Several factors contribute to the design of a successful and accurate assessment.
Every element of an assessment should be designed to collect information for a specific user. The potential users should specify their information needs during the design phase. For example, health workers need certain types of information that will only be useful in certain formats—usually tables—while a procurement officer may need other types of quantitative or qualitative data.
Too often, assessments collect information that is incomplete or of little value for planning relief programs or specific interventions. In many cases, information is anecdotal rather than substantive; in others, valuable time is wasted collecting detailed information when the identification of broader trends would be just as useful.
Determine what information is vital, what method is best to obtain this information, and how much detail is necessary for the information to be useful. The type of assistance provided by an agency should be considered when determining the types of data to be collected. For example, an agency that provides food will need to know about availability of transport and fuel, road conditions, local crop harvests, etc.
It is important to collect, organize, and present the data in a form useful to analysts and program planners. The results must be succinct and presented in a format that makes the implications or recommendations very clear so that priorities can be set quickly. By applying baselines and standards to the presentation, key relationships can be quickly noted. For example, daily death rates in a displaced person (DP) camp should be calculated and compared to the international standard of 1.0 deaths per 10,000 people per day.
Timing may affect the accuracy of an assessment because situations and needs can change dramatically from day to day. Various types of assessments need to be timed to collect the necessary information when it is available and most useful. Relief needs are always relative but, as a general rule, initial surveys should be broad in scope and should determine overall patterns and trends. More detailed information can wait until emergency operations are well established.
If the information must be obtained from sample surveys, ensure that the areas to be surveyed represent an accurate picture of needs and priorities. For example, carrying out a health survey limited to a medical center would yield a distorted view of the overall health situation because generally only sick or severely malnourished people and their relatives would be in the medical center.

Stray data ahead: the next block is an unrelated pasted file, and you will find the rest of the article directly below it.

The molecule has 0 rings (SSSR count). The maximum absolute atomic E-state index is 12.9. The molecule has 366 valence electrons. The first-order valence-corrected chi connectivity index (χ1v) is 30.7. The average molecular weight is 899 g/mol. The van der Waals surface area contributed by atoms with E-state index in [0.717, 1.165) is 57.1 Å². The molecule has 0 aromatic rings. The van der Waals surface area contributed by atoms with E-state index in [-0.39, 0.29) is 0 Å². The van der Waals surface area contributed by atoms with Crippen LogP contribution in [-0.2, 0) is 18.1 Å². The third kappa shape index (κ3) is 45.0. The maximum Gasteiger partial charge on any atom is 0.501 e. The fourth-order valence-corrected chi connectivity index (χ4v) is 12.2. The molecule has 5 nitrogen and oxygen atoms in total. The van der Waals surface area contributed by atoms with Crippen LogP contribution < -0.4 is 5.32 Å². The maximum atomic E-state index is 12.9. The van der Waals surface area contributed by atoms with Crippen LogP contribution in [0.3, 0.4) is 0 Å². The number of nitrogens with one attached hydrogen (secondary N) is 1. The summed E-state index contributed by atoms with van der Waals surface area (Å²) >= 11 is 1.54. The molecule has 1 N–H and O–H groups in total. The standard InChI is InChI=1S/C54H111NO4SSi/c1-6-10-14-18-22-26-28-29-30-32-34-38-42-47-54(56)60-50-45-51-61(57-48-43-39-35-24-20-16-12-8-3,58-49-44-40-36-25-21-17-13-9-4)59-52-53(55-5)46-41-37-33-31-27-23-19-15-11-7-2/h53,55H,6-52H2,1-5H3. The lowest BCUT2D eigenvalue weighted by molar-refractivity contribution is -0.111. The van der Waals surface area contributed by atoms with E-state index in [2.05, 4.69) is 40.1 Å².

Virtually all developing countries have longstanding chronic needs in most, if not all, sectors. It is important to design an assessment that distinguishes between chronic and emergency needs. Attempt to acquire baseline data, reference data, and/or recognized and accepted standards in each sector. For example, if malnutrition is prevalent in a certain area of a country, a nutrition survey of the affected population will almost certainly reflect poor nutritional status. The surveyors must differentiate between what is normal for the location and what is occurring as a result of the disaster so that emergency food aid and health care can be provided to those in most dire need. (Remember that assessments may bring to light previously unrecognized or unacknowledged problems in a society. Thus, the data collection system should be careful to structure the information so that critical data such as health status, etc., can be used for long-term planning.)
Needs are immediate requirements for survival. Vulnerabilities are potential areas for harm and include factors that increase the risks to the affected population. Vulnerabilities create unequal levels of risk between groups. Needs are assessed after an emergency has occurred, whereas vulnerabilities can be assessed before and during the emergency. Needs are expressed in terms of requirements (food, water, shelter, etc.); vulnerabilities are expressed in terms of their origins (physical/material, social/ organizational, or motivational/attitudinal). The antidote to needs and vulnerabilities are self-reliance and capacities. Capacities are means and resources that can be mobilized by the affected population to meet their own needs and reduce vulnerability. Assessing vulnerabilities and capacities, as well as needs, provides the following benefits:
The last point is particularly important because externally derived assistance can actually slow recovery and impede a return to development if not provided in a way that supports the efforts of the local populations to secure their own means of long-term survival. The direct engagement of members of the affected population is essential to ensure an accurate and thorough assessment of their needs, vulnerabilities, and capacities.
Assessments will invariably be carried out by a variety of people operating independently. To provide a basis for evaluating the information, generally accepted terminology, ratings, and classi-fications should be used in reporting. The use of standard survey forms with clear guidelines for descriptive terms is usually the best way to ensure that all information is reported on a uniform basis.